Impala Terminals, a joint venture firm between Trafigura and IFM Investors, has started its certified carbon neutral freight service. The company said the service gives customers visibility into the indirect greenhouse gas (GHG) emissions generated by the transportation of their shipments of non ferrous metals and minerals via container.
The emissions are offset with investments in eco projects across the world.
“This offers customers a flexible way to compensate for the unavoidable GHG emissions created by the transportation of their cargoes, allowing the effective management of their environmental impact,” the terminal operator said.
Prior to the launch of this service, Trafigura had already embarked on the use of the carbon-neutral freight service in transporting nickel precipitates via sea container originating from Terrafame’s mine and refinery in Sotkamo, Finland to destination ports in China.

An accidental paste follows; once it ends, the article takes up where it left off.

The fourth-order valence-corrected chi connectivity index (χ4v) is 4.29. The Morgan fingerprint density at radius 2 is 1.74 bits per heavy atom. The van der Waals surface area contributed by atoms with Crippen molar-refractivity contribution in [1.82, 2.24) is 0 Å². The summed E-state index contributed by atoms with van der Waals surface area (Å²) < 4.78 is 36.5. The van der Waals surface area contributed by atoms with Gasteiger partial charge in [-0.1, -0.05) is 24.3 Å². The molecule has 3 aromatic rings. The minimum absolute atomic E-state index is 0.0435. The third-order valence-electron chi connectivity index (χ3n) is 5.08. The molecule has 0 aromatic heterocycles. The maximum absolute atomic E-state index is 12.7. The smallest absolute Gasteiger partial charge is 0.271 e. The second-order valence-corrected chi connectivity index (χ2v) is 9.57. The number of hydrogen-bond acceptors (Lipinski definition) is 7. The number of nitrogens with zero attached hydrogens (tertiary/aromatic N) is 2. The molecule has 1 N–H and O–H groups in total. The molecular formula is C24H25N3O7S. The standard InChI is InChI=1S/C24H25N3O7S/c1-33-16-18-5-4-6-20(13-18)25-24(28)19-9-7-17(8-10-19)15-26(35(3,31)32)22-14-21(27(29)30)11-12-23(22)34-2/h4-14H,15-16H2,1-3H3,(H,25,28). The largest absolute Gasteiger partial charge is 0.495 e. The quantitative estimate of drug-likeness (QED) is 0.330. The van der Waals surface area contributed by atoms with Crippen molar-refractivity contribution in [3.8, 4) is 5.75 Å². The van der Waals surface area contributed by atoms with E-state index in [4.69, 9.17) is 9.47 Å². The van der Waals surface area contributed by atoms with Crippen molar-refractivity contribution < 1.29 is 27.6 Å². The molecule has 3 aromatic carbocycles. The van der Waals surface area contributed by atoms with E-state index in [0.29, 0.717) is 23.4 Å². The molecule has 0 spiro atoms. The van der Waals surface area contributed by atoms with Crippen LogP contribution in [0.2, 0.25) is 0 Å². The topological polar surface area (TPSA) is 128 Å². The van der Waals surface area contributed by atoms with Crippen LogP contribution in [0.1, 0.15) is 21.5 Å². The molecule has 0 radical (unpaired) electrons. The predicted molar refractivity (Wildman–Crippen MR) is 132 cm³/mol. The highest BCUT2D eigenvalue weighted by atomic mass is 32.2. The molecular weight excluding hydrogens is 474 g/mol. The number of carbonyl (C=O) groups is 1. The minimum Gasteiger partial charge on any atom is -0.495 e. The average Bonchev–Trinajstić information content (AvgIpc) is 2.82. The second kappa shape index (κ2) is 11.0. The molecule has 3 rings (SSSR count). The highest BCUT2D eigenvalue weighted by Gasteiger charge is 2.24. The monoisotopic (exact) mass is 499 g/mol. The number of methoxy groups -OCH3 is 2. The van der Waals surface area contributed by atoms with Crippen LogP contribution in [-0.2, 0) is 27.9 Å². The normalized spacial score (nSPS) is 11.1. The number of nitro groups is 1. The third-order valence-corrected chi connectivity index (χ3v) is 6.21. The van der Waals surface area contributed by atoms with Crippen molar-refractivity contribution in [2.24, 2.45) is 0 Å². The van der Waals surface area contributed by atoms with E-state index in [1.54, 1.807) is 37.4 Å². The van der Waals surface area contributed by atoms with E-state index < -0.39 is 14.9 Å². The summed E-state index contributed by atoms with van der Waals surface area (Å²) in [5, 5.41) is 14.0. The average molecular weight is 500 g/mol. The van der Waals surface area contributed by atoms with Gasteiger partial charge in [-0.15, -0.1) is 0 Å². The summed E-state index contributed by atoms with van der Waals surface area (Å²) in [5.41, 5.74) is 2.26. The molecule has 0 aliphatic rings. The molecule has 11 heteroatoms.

All shipments have been certified as CarbonNeutral deliveries since the start of the initiative in early 2021, in accordance with The CarbonNeutral Protocol.
To offset the freight service’s emissions, an emission reduction project was chosen in Colombia. The project aims to protect the Chocó-Darién Rainforest, one of the most biologically diverse areas in the world, from deforestation.
“This new service compliments Impala Terminals’ proactive efforts to reduce its operational emissions and manage its carbon footprint. We can now help our customers, including raw material suppliers for the electronics, batteries and electric vehicle industries, to measure and offset greenhouse emissions along their supply chain,” Nicolas Konialidis, CEO of Impala Terminals, said.
Impala Terminal was set up in 2018 to own and operate a network of base metals terminals infrastructure in Mexico, Spain and Peru.
The joint venture also includes refined products storage, distribution and fluvial operations in Paraguay and a Swiss-based operation, which provides global freight forwarding and multimodal transportation services in the African Copperbelt.
Source: World Maritime News